Anwar, Round 2 has commenced.
Media reports inform us that a police report has been lodged by an aide. The complaint appears to be that he was sodomised by Anwar Ibrahim on Thursday. No particulars of the alleged event have been made public. The complainant was to be given a medical examination and, at the time of writing, it is not certain whether this has been done.
Anwar has issued a statement. He says that the police report is a fabrication (meaning, I think, that the events described in the report). Fully expecting to be arrested, and anticipating the worst, he believes that the same methods employed against him in 1998 are being resorted to again. He claims to have recently obtained evidence implicating the Inspector General of Police and the Attorney General in “misconduct including the fabrication of evidence in the cases launched against me in 1998-1999.”
Ominously, he further says that PKR expects “the media, the judiciary and the police force to all come under the direct and unchecked control of the executive.”
Let’s start with the obvious. If a crime has been committed and a report lodged, then the crime needs to be investigated. Sodomy is a crime (I have my reservations about whether it is constitutional for it to be so if it is a consensual act between adults) and a police report has apparently been lodged. The complaint should be investigated. Even if it is against Anwar Ibrahim and even if it pertains to sodomy, which it does.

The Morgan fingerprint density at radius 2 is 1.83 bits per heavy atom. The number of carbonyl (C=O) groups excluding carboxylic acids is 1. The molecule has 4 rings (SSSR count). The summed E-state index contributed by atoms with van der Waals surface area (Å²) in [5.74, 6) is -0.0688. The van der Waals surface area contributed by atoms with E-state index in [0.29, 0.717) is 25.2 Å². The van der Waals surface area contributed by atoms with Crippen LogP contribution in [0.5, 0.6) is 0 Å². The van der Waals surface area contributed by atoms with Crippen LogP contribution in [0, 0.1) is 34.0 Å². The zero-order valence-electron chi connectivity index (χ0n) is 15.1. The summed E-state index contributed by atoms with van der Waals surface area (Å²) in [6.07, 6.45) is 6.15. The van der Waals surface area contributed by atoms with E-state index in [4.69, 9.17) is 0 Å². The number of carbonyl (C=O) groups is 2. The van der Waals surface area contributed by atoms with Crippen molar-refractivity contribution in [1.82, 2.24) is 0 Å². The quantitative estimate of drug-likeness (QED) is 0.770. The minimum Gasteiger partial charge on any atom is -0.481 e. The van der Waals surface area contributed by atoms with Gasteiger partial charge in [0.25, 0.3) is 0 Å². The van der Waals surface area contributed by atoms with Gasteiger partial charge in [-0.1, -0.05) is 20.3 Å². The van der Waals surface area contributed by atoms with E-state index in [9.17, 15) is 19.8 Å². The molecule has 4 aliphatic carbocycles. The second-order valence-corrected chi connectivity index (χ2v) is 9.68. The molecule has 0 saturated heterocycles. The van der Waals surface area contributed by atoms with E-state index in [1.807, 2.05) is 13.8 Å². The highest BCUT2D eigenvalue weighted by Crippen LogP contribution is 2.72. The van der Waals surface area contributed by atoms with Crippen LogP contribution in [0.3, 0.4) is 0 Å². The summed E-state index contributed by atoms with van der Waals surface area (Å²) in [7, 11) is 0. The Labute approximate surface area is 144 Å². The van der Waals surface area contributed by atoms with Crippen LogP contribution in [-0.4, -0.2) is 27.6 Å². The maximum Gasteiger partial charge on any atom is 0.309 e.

It is however incumbent on those in charge of the investigation that the investigation be conducted fairly and comprehensively. This means that the police cannot rely merely on the say-so of the complainant. Even if he was sodomised, which at this stage has not been confirmed, this does not mean that he was sodomised by Anwar Ibrahim. If he was not sodomised, the investigation on the complaint should be brought to an end.
I am curious. How did this alleged act of sodomy occur? Was the complainant held down by Anwar Ibrahim, or perhaps accomplices? What it done with the complainant’s consent, perhaps even at his suggestion? Perhaps he was drugged or beaten unconscious to facilitate the process?
These are questions that the police must ask in attempting to fully understand what it is that occurred, if anything occurred at all. This is more the case in view of the key elements of the sodomy investigation and prosecution in Anwar, Round 1, in particular the alleged confessions of Sukma Dharmawan and Munawer Anees which both claimed had been extracted by coercion. Similarly, the omni-present mattress and the almost magic DNA samples ought not be overlooked. This is underscored by Anwar Ibrahim’s insistence that his prosecution was politically motivated and had, for that purpose, been pre-judged.
The need for transparency and accountability is made even more crucial by the allegation by Anwar Ibrahim that he has evidence in hand implicating the Inspector General of Police and the Attorney General. The IGP figured in Anwar Round 1 (he was then SAC Musa Hassan).